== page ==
December 26, 2012
The U.S. is still shaken by the Sandy Hook Elementary shootings, which took place on December 14, 2012. It involved a lone gunman who shot and killed 20 elementary-aged children and 6 staff members at a Connecticut elementary school. The impact of this incident was enormous, which is why the nation is still shocked and confused. The main thing that this tragedy stirred up was the inevitable gun-control debate. Quite frankly, I find it amazing that we're still having this debate as a nation. We've faced nothing but senseless innocent death day after day, yet we still feel inclined to give people the right to own guns. It's ridiculous.
But you know what left me absolutely speechless?
The NRA's suggestion to station armed guards at every school. Because that's what our children need, right? A military presence at their fun-filled schools! Honestly, I don't see the NRA as a legitimate organization anymore, and I don't think they take themselves seriously either. I think they've faced so much opposition that they've gone insane. That's whats making them spew ignorant crap like this.
Here is the sad truth about the NRA and gun supporters in general. They simply do not care about public safety. Every time they suggest that guns could help protect people, they are merely giving excuses to maintain their public image. They know that guns do more harm than good, but they are too concerned with their own interests to care. Ultimately, it is all about their hopeless love for firearms. It's a culturally rooted, unconditional love, which is why gun lovers are so persistent despite the murders that occur too often in this country. The Second Amendment has its roots in the American Revolution, when every colonist was still fighting for independence. Is it, thus, relevant in this day and age, when the U.S. is unmatched in military dominance? Is it so worthy of protecting when our children are unsafe at their own schools?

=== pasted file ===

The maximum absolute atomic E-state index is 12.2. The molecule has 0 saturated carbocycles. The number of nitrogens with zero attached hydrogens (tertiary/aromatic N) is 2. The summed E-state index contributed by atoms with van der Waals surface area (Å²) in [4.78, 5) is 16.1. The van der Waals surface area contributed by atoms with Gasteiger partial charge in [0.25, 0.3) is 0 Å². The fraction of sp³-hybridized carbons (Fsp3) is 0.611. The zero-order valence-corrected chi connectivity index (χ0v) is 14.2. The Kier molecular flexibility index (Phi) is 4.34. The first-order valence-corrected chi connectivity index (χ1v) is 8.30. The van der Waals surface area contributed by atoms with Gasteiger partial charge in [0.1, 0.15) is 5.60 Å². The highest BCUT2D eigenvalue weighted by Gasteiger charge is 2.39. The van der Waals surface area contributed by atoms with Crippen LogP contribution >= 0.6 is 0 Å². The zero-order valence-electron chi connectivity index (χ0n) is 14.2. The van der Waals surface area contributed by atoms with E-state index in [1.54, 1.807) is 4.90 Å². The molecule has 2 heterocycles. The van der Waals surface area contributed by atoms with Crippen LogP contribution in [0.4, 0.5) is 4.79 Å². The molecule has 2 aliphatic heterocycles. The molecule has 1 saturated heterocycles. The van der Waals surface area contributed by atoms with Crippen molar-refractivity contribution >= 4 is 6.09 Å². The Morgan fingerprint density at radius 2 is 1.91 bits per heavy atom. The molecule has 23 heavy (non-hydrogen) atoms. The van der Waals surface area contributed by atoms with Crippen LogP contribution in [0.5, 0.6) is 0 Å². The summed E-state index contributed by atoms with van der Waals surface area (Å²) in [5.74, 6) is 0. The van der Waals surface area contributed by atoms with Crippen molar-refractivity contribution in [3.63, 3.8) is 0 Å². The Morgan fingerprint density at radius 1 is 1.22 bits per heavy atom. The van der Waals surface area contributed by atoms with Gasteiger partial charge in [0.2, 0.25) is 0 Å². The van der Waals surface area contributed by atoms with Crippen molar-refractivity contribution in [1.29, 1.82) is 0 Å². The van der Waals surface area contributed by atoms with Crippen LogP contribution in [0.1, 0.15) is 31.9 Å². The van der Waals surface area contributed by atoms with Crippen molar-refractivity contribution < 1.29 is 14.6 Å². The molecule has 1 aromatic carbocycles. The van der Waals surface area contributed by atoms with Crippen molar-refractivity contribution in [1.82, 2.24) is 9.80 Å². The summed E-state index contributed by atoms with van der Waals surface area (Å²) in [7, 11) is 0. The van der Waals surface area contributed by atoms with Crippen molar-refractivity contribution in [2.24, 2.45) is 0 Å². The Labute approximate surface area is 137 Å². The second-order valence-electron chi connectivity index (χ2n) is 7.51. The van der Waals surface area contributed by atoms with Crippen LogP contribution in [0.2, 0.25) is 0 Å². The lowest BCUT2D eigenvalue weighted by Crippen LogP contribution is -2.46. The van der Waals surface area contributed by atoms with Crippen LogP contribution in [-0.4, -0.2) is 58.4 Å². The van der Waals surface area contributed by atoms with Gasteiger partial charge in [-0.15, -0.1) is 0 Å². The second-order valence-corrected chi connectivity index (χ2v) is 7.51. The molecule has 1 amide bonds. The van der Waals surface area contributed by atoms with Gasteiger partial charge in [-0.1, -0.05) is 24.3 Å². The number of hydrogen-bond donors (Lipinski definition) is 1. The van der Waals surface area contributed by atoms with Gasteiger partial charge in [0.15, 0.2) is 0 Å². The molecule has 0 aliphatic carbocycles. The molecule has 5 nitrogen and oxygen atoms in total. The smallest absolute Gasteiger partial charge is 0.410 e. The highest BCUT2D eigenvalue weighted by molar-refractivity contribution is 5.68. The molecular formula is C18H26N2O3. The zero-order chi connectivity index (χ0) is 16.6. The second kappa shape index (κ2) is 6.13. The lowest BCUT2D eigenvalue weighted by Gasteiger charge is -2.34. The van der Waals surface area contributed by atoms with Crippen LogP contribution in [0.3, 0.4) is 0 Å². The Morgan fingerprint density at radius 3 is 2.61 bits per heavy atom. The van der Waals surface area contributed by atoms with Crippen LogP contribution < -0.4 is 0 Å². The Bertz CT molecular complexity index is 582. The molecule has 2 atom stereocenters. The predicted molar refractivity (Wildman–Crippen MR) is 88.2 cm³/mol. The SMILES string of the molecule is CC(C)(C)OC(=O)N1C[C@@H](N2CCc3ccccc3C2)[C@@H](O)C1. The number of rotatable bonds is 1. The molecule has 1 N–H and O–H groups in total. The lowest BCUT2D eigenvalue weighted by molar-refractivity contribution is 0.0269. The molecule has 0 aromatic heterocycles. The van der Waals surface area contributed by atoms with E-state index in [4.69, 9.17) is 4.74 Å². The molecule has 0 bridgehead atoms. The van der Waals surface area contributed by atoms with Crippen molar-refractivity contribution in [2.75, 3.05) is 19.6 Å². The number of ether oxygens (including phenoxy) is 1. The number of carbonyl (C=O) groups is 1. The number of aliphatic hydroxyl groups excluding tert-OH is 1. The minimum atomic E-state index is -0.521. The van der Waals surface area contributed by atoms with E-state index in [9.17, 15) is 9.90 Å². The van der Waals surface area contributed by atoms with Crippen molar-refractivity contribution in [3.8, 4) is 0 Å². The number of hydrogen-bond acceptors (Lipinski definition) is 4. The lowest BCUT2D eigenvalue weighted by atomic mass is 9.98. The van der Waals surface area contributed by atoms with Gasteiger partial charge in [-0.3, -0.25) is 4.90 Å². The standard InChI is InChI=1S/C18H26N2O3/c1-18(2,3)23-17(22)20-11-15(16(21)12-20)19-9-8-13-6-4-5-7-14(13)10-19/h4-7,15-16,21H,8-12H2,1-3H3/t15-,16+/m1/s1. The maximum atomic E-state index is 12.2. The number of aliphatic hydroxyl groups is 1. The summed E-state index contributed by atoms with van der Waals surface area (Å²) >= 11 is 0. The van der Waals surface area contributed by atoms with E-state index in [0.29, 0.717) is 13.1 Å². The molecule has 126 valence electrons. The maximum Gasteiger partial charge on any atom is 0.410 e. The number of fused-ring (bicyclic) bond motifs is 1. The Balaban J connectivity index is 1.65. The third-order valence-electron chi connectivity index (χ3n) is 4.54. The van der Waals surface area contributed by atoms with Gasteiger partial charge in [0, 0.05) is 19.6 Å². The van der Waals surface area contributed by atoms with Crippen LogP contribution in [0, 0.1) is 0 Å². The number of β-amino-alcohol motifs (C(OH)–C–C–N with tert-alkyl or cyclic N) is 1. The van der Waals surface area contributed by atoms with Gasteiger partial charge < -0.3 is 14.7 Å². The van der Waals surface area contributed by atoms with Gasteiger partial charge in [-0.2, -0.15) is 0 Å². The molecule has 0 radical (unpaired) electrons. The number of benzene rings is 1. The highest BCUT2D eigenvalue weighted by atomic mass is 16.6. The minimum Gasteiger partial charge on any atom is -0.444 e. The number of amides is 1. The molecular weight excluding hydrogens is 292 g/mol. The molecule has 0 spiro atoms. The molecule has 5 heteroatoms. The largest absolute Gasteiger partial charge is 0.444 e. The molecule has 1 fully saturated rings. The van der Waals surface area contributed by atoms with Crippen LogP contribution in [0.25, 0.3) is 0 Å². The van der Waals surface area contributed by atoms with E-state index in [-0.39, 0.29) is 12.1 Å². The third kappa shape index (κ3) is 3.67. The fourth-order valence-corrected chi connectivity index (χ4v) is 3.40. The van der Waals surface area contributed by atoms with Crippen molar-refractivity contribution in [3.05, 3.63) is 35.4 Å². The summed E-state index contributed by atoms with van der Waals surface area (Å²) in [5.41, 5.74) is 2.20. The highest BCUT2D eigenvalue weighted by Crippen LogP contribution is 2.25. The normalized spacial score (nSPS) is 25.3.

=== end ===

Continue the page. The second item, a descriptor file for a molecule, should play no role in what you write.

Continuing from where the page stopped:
People can argue and defend their right to bear arms all day, but nothing can change the fact that gun-related incidents happen way too often. It's true that many gun enthusiasts never end up harming anyone with their weapons. However, while they are enjoying their "hobby", people like Seung-Hui Cho (Virginia Tech Shooter) are getting ridiculously easy access to firearms. That's the issue here. Can gun lovers just sacrifice a little bit of their freedom to shoot things so twenty 6 year old's can live? Is that such a problem?
The final thing I want to discuss is the various arguments gun lovers use to support firearms. First of all, the ever common "Guns don't kill people, people kill people" argument makes absolutely no sense. Yes, guns don't magically pull their own triggers, but they sure do make it easy for murderers to kill A LOT of people. An incident in China occurred around the same time as the Sandy Hook school shooting. A man wielding a knife slashed and injured 22 children at an elementary school. Both incidents are eerily similar, but the big difference is that no one was killed in the incident in China. Can you still argue that guns aren't a problem at this point? Do you really believe that the Aurora movie theater shooter could have killed nearly as many people, waving a knife around? Of course not; it's absolutely idiotic to think so.
Some people defend the right to protect their families with guns. Hey, how about we get rid of guns entirely so we don't have to fend off gun wielders with guns. Why create the vicious cycle? I just can't get myself to understand it. In the end, we can't stop people from killing other people. However, we can significantly reduce the damage done by getting rid of these incredibly efficient murder weapons. When you think about it, the Second Amendment only helps NRA card-holders enjoy their hobby. It's criminal that we are allowing innocent people to die so that a small group of people can have fun.
The U.S. seriously needs to initiate some sort of reform, to either limit or ban firearms entirely. I really don't enjoy being afraid to get shot while watching a movie. I really, really don't.